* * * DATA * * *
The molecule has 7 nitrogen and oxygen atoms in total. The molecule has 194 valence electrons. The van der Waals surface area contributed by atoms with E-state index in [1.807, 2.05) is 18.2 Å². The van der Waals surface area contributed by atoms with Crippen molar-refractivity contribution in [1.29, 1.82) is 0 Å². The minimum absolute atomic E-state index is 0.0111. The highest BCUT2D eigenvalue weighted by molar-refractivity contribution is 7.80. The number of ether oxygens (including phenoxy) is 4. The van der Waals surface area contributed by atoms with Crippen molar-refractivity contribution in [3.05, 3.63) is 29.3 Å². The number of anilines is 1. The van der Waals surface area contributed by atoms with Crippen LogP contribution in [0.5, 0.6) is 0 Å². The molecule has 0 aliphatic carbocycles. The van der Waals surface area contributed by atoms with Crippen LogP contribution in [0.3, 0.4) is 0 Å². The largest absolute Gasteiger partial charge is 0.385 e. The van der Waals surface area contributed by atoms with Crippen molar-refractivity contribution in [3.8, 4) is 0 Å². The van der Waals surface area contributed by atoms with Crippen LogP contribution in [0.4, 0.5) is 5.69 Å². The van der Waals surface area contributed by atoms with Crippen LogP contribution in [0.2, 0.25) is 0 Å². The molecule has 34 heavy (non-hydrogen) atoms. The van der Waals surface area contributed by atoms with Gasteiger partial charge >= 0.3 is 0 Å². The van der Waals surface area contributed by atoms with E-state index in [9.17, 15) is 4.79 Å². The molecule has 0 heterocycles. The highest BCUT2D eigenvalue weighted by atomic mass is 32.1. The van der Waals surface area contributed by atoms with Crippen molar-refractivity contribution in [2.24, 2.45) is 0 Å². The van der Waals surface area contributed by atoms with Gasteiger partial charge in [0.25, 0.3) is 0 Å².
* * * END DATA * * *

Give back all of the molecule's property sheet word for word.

The molecule has 7 nitrogen and oxygen atoms in total. The molecule has 194 valence electrons. The van der Waals surface area contributed by atoms with E-state index in [1.807, 2.05) is 18.2 Å². The van der Waals surface area contributed by atoms with Crippen molar-refractivity contribution in [1.29, 1.82) is 0 Å². The minimum absolute atomic E-state index is 0.0111. The highest BCUT2D eigenvalue weighted by molar-refractivity contribution is 7.80. The number of ether oxygens (including phenoxy) is 4. The van der Waals surface area contributed by atoms with Crippen molar-refractivity contribution in [3.05, 3.63) is 29.3 Å². The number of anilines is 1. The van der Waals surface area contributed by atoms with Crippen LogP contribution in [0.5, 0.6) is 0 Å². The molecule has 0 aliphatic carbocycles. The van der Waals surface area contributed by atoms with Crippen LogP contribution in [0.3, 0.4) is 0 Å². The largest absolute Gasteiger partial charge is 0.385 e. The van der Waals surface area contributed by atoms with Crippen molar-refractivity contribution in [3.8, 4) is 0 Å². The van der Waals surface area contributed by atoms with Crippen LogP contribution in [0.4, 0.5) is 5.69 Å². The van der Waals surface area contributed by atoms with Crippen LogP contribution in [0.2, 0.25) is 0 Å². The molecule has 34 heavy (non-hydrogen) atoms. The van der Waals surface area contributed by atoms with Gasteiger partial charge >= 0.3 is 0 Å². The van der Waals surface area contributed by atoms with E-state index in [9.17, 15) is 4.79 Å². The molecule has 0 heterocycles. The highest BCUT2D eigenvalue weighted by atomic mass is 32.1. The van der Waals surface area contributed by atoms with Crippen molar-refractivity contribution in [2.24, 2.45) is 0 Å². The van der Waals surface area contributed by atoms with Gasteiger partial charge in [0.25, 0.3) is 0 Å².